Antidegradation limits incremental lowering of water quality in lakes, rivers, and wetlands when applied during a permit review process. Any lowering of water quality must be found to be necessary to avoid substantial economic and social impacts. However, the surface water’s uses and values established in State law, such as swimming, boating, and fishing, must always be maintained and protected. Also included among those uses and values are the use of a surface water by fish, wildlife, and other living things, as well as the physical habitat that supports aquatic life.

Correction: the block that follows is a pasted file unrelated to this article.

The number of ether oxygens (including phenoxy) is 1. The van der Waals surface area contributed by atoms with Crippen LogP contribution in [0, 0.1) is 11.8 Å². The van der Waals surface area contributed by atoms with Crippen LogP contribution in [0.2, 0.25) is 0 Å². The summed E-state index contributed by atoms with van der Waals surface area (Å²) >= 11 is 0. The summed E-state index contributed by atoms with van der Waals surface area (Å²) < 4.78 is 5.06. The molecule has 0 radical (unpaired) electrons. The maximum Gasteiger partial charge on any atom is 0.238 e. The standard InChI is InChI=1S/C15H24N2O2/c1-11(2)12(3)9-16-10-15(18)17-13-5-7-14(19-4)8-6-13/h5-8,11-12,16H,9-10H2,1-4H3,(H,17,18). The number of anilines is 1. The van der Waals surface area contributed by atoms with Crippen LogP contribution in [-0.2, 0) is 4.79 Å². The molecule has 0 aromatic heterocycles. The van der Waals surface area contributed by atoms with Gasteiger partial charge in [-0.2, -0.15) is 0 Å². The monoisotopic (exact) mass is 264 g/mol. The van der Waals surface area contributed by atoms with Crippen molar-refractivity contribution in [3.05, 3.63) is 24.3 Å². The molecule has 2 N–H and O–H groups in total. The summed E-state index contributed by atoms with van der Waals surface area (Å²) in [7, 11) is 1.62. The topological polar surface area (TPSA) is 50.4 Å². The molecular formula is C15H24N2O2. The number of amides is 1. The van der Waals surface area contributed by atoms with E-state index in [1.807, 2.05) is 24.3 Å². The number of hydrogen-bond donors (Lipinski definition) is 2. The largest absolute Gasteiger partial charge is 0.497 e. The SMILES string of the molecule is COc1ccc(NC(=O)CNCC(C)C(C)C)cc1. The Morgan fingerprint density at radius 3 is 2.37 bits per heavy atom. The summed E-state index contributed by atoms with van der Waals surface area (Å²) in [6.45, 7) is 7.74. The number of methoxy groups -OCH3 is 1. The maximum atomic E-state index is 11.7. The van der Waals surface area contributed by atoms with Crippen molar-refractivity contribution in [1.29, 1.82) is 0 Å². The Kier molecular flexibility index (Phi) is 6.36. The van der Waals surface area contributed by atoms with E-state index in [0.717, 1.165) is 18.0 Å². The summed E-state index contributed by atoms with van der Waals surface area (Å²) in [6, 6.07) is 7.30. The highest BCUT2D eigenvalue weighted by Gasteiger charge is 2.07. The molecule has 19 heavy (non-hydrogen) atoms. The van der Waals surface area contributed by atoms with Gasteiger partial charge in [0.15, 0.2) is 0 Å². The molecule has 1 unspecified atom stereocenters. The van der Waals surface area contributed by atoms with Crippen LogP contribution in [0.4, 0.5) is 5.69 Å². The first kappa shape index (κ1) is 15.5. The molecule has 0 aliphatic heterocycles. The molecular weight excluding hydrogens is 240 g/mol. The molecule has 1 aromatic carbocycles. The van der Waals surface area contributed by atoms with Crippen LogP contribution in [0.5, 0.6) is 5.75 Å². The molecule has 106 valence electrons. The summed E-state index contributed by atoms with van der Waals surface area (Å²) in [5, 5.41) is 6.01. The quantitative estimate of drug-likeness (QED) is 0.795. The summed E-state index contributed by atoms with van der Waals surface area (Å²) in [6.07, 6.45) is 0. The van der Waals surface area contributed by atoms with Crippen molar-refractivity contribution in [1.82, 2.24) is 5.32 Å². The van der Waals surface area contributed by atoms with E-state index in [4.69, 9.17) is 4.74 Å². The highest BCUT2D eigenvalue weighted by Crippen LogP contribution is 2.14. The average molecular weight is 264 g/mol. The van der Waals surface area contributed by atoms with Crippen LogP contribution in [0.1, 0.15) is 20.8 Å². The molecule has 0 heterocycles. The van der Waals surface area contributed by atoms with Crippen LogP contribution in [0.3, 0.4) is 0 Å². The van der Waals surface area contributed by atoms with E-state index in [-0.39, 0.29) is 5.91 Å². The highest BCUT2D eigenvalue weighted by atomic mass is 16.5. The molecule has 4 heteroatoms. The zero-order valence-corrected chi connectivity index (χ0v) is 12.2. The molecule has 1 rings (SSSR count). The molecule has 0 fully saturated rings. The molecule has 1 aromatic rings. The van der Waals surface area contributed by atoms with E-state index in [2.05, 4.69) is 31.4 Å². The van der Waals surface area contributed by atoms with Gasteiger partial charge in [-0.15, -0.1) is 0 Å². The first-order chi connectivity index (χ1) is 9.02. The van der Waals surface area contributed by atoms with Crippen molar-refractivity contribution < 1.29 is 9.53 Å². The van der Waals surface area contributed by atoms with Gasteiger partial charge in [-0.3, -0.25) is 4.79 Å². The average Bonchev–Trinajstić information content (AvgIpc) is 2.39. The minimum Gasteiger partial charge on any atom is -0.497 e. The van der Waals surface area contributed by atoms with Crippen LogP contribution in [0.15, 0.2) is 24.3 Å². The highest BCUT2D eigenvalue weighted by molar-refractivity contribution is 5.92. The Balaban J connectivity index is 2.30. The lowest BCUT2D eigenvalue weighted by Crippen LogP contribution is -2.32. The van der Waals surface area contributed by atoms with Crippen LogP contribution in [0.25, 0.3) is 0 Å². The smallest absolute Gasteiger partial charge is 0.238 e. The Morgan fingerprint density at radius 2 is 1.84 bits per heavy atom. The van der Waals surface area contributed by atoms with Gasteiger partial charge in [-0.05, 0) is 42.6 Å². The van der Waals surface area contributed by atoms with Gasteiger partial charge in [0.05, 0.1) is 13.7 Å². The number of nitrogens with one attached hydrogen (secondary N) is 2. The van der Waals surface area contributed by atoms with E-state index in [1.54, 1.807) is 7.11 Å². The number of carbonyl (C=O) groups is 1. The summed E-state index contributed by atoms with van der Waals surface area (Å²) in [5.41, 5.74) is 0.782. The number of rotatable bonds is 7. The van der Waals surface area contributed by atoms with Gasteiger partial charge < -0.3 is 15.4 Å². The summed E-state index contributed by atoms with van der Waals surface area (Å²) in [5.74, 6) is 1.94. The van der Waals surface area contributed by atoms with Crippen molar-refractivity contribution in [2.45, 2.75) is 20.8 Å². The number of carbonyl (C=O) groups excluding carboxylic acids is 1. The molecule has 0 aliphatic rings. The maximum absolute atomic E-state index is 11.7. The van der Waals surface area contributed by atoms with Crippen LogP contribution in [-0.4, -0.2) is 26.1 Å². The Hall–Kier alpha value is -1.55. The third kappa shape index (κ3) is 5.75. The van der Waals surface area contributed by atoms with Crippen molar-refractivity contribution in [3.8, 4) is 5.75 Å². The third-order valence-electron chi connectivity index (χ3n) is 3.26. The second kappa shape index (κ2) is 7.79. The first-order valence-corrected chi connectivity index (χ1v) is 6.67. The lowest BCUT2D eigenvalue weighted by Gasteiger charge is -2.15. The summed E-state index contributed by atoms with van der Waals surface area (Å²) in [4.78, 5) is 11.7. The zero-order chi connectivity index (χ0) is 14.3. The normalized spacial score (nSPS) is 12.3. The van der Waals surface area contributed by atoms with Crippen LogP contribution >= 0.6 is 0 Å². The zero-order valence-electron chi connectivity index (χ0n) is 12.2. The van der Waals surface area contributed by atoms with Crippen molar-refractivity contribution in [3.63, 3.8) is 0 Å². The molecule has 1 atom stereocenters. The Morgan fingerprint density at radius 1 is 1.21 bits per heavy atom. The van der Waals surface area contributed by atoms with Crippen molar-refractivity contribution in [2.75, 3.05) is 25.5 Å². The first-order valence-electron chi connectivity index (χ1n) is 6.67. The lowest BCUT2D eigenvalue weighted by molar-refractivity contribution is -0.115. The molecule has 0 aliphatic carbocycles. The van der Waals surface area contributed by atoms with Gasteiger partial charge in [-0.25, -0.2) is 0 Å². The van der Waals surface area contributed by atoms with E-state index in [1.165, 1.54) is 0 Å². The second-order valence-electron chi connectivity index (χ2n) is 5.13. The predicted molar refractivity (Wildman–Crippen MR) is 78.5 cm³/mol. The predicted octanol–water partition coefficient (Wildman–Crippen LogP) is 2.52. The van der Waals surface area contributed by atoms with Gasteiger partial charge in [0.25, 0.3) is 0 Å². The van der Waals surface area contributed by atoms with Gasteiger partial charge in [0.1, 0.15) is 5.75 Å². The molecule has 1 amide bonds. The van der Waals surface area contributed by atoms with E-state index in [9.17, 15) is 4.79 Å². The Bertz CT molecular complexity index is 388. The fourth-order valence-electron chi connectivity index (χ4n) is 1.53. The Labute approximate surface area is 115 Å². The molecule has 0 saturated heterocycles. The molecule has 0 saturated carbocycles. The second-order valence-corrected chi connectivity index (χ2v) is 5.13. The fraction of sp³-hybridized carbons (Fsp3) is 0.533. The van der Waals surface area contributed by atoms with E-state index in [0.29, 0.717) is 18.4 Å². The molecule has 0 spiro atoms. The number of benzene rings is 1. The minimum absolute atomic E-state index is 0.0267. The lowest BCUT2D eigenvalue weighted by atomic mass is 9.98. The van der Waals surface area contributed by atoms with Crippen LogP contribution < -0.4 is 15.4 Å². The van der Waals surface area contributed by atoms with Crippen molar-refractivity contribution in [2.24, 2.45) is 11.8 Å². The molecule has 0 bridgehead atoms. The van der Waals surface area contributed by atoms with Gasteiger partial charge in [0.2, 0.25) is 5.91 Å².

The antidegradation analysis and decision only occur as part of a permitting decision for a new or increased discharge to surface waters that are high quality. The antidegradation decision is shared with the public along with the draft permit decision. Antidegradation is required by the federal Clean Water Act and Vermont State Statute.
Beginning in October 2021, the Department of Environmental Conservation refined and clarified the 2010 Interim Anti-Degradation Implementation Procedure, which was the basis of the proposed rule, working collaboratively with a small stakeholder group representing environmental advocates, municipalities, and the regulated community.